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Monks Mound (pictured above, right) is the largest structure and central focus of the city: a massive platform mound with four terraces, 10 stories tall, and the largest man-made earthen mound north of Mexico. Facing south, it is 100 ft (30 m) high, 951 ft (290 m) long, 836 ft (255 m) wide and covers 13.8 acres (5.6 ha). It also contains about 814,000 cu yd (622,000 m3) of earth. The mound grew in stature over the course of several centuries through as many as ten separate construction episodes, as the mound was made ever higher and the terraces and apron were added.
In 1838, road engineers measured its height at 69 feet (21 m) and its base as 295 feet (90 m). Originally a moat of about 40 feet (12 m) in width and five feet in depth, with one causeway across it, encircled the mound.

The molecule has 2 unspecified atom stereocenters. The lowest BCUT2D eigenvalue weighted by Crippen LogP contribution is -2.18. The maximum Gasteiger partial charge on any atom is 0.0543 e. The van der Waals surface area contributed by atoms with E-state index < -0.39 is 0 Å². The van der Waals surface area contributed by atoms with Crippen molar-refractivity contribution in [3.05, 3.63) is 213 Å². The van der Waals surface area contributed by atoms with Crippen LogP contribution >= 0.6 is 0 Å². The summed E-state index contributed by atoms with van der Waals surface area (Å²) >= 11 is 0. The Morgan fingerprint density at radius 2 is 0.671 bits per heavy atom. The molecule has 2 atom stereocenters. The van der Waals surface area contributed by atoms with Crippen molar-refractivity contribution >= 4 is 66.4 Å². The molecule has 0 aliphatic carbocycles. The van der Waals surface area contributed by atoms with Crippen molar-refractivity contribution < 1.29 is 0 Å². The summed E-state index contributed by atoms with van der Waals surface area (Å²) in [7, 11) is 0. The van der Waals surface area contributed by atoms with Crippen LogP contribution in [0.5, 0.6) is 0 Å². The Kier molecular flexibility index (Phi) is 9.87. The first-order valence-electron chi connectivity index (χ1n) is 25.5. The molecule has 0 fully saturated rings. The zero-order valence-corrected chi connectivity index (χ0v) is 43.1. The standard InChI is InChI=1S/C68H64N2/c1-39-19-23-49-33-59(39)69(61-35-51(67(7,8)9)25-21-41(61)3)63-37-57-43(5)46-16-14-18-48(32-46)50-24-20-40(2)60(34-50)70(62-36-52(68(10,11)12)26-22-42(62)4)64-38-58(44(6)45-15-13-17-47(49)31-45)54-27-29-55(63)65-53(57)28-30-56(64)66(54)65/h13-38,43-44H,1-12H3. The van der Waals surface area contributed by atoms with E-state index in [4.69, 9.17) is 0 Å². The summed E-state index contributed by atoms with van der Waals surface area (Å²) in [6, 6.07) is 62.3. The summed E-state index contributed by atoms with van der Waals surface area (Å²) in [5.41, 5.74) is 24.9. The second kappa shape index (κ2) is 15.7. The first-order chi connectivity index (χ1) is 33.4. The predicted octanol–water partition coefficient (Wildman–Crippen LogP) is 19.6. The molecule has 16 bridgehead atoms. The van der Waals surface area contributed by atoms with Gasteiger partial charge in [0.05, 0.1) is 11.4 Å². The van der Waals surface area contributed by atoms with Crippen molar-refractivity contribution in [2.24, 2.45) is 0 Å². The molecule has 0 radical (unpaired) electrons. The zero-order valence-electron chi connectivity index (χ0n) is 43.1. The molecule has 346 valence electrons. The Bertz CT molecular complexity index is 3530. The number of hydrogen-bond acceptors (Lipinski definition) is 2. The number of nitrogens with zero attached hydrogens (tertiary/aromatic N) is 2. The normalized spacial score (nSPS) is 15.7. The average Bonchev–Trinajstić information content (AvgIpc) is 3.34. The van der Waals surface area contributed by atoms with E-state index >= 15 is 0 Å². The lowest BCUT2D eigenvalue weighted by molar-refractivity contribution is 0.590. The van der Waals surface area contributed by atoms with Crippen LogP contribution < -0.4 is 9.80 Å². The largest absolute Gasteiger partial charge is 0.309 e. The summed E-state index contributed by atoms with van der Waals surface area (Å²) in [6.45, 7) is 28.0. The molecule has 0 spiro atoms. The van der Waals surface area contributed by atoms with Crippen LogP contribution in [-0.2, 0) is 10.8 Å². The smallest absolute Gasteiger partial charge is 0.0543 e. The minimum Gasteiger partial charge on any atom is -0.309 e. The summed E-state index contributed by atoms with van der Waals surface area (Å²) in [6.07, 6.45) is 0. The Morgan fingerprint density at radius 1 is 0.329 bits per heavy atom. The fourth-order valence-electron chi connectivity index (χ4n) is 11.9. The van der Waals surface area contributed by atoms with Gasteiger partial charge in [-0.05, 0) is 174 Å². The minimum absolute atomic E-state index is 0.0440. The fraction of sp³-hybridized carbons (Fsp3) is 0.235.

Originally posted by 1/2 Nephilim
reply to post by coredrill
Any of various similar constructions, especially a four-sided Mesoamerican temple having stepped sides and a flat top surmounted by chambers.
Originally posted by coredrill
Pyramids arwe made up of blocks,. stones, etc. not of soil.
Mounds are made up of soil.
When you heap soil up, pat it down , it doesnt make a pyramid.
Temple mound doesnt have a Pinnacle, but a flat surface on top.
Temple mound doesnt have chambers on top or in tis sides or any other sort of construction into it, just that it is stepped in formation.
Ok tell me - on what basis do you call the temple mound a pyramid?
The archaeologist who recently studied the site noted in his book, Kolomoki: Settlement, Ceremony & Status in the Deep South, that Kolomoki was the most populated settlement north of Mexico during its time period. The large pyramid at Kolomoki has a base larger than a football field and rises 57 feet high.